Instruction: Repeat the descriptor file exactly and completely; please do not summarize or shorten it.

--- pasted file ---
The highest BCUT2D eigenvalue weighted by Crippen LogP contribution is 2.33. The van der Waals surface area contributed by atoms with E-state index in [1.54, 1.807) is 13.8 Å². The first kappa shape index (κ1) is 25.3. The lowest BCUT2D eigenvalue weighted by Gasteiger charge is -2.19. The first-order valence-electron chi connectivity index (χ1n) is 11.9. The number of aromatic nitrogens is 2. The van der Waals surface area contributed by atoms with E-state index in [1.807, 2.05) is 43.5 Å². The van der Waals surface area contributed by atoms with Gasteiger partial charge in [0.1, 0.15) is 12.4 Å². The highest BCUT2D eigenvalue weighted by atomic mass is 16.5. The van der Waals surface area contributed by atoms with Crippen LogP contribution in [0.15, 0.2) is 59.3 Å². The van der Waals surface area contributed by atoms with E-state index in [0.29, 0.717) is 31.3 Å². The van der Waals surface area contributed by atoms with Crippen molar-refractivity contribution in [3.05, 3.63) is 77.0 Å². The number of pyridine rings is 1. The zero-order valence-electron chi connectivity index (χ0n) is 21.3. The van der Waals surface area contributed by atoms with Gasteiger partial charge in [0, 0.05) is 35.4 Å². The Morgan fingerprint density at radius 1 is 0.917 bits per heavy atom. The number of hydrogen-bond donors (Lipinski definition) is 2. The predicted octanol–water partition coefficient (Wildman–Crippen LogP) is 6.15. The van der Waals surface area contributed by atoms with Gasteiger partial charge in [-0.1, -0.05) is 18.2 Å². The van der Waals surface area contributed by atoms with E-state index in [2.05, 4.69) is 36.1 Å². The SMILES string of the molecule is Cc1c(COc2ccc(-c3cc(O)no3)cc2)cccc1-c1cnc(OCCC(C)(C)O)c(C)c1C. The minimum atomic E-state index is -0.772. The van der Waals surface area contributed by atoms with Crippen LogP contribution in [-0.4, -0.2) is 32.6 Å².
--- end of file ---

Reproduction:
The highest BCUT2D eigenvalue weighted by Crippen LogP contribution is 2.33. The van der Waals surface area contributed by atoms with E-state index in [1.54, 1.807) is 13.8 Å². The first kappa shape index (κ1) is 25.3. The lowest BCUT2D eigenvalue weighted by Gasteiger charge is -2.19. The first-order valence-electron chi connectivity index (χ1n) is 11.9. The number of aromatic nitrogens is 2. The van der Waals surface area contributed by atoms with E-state index in [1.807, 2.05) is 43.5 Å². The van der Waals surface area contributed by atoms with Gasteiger partial charge in [0.1, 0.15) is 12.4 Å². The highest BCUT2D eigenvalue weighted by atomic mass is 16.5. The van der Waals surface area contributed by atoms with Crippen LogP contribution in [0.15, 0.2) is 59.3 Å². The van der Waals surface area contributed by atoms with E-state index in [0.29, 0.717) is 31.3 Å². The van der Waals surface area contributed by atoms with Crippen molar-refractivity contribution in [3.05, 3.63) is 77.0 Å². The number of pyridine rings is 1. The zero-order valence-electron chi connectivity index (χ0n) is 21.3. The van der Waals surface area contributed by atoms with Gasteiger partial charge in [0, 0.05) is 35.4 Å². The Morgan fingerprint density at radius 1 is 0.917 bits per heavy atom. The number of hydrogen-bond donors (Lipinski definition) is 2. The predicted octanol–water partition coefficient (Wildman–Crippen LogP) is 6.15. The van der Waals surface area contributed by atoms with Gasteiger partial charge in [-0.1, -0.05) is 18.2 Å². The van der Waals surface area contributed by atoms with E-state index in [2.05, 4.69) is 36.1 Å². The SMILES string of the molecule is Cc1c(COc2ccc(-c3cc(O)no3)cc2)cccc1-c1cnc(OCCC(C)(C)O)c(C)c1C. The minimum atomic E-state index is -0.772. The van der Waals surface area contributed by atoms with Crippen LogP contribution in [-0.4, -0.2) is 32.6 Å².